Do you say that the man who caught me was very clever? My friend, I have lived long, and he was the most incredible blockhead of my experience. An enslaved, dust-eating Mexican vaquero wouldn't hitch his pony to such a man. Do you think he deserves credit for my capture? If he had been as pervading as the atmosphere, he would never have caught me. If he was a detective, as you say, I could carve a better one from an old table-leg. But the tiles. That is another matter. At night I think they flew in long high flock, like pigeons. In the day, little mad things, they murmured on my trail like frothy-mouthed weasels.

I see that you note these great, round, vividly orange spots on my coat. Of course, even if the detective were really carved from an old table-leg, he could hardly fail to apprehend a man thus badged. As sores come upon one in the plague so came these spots upon my coat. When I discovered them, I made effort to free myself of this coat. I tore, tugged, wrenched at it, but around my shoulders it was like a grip of a dead man's arms. Do you know that I have plunged into a thousand lakes? I have smeared this coat with a thousand paints. But day and night the spots burn like lights. I might walk from this jail to-day if I could rid myself of this coat, but it clings—clings—clings.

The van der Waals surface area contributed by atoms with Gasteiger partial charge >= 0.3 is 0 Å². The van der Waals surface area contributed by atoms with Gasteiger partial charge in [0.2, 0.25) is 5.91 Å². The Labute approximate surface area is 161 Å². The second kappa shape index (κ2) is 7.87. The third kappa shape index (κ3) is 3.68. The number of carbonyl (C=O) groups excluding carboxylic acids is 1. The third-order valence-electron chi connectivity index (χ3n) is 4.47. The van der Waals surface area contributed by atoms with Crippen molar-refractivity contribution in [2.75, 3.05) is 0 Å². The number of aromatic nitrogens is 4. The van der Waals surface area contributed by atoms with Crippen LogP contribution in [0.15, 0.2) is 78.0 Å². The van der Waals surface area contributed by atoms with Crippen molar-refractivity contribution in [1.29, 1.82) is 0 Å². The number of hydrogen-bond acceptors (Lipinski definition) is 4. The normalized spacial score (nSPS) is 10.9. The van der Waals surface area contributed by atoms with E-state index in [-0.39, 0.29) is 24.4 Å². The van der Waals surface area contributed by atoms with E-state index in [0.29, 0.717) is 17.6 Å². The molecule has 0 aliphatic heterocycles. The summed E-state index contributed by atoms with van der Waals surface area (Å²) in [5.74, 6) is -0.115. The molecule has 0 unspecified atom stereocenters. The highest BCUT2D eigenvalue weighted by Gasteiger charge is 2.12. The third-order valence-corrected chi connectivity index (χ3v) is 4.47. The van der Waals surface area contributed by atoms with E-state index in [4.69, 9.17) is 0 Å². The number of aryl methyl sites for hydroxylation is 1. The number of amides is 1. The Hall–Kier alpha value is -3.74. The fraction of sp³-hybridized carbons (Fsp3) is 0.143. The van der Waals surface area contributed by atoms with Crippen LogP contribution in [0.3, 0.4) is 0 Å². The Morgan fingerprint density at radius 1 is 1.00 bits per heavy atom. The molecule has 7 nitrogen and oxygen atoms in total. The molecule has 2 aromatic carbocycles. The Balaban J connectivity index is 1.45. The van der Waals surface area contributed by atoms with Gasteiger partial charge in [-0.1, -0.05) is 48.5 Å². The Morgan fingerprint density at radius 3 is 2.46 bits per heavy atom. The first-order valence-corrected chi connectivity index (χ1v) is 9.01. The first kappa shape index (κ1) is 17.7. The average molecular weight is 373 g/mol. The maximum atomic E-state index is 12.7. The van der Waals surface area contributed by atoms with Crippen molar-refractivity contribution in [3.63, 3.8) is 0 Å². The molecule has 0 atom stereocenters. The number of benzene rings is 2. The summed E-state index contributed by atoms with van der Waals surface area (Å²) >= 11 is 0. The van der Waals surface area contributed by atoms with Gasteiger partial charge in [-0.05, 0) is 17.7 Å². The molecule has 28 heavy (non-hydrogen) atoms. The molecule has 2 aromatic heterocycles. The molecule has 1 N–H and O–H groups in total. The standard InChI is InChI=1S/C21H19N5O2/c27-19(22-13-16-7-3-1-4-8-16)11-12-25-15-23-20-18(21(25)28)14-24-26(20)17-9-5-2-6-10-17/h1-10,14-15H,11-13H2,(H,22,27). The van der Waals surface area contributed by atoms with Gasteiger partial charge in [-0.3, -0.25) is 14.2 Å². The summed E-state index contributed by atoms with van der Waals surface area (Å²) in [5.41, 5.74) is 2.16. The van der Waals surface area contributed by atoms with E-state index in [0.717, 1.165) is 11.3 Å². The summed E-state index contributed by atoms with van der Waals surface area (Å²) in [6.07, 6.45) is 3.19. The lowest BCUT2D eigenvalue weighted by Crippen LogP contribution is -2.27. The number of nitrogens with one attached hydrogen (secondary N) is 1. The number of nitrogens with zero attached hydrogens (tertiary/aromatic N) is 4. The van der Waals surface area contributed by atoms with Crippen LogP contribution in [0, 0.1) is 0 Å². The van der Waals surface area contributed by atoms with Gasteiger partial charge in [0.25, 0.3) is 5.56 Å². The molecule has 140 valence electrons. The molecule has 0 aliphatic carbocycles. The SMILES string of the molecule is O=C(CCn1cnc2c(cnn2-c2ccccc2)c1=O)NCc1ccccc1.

At any rate, the person you call a detective was not so clever to discover a man in a coat of spotted orange, followed by shrieking, blood-stained tiles. Yes, that noise from the corridor is most peculiar. But they are always there, muttering and watching, clashing and jostling. It sounds as if the dishes of Hades were being washed. Yet I have become used to it. Once, indeed, in the night, I cried out to them, “In God's name, go away, little blood-stained tiles.” But they doggedly answered, “It is the law.”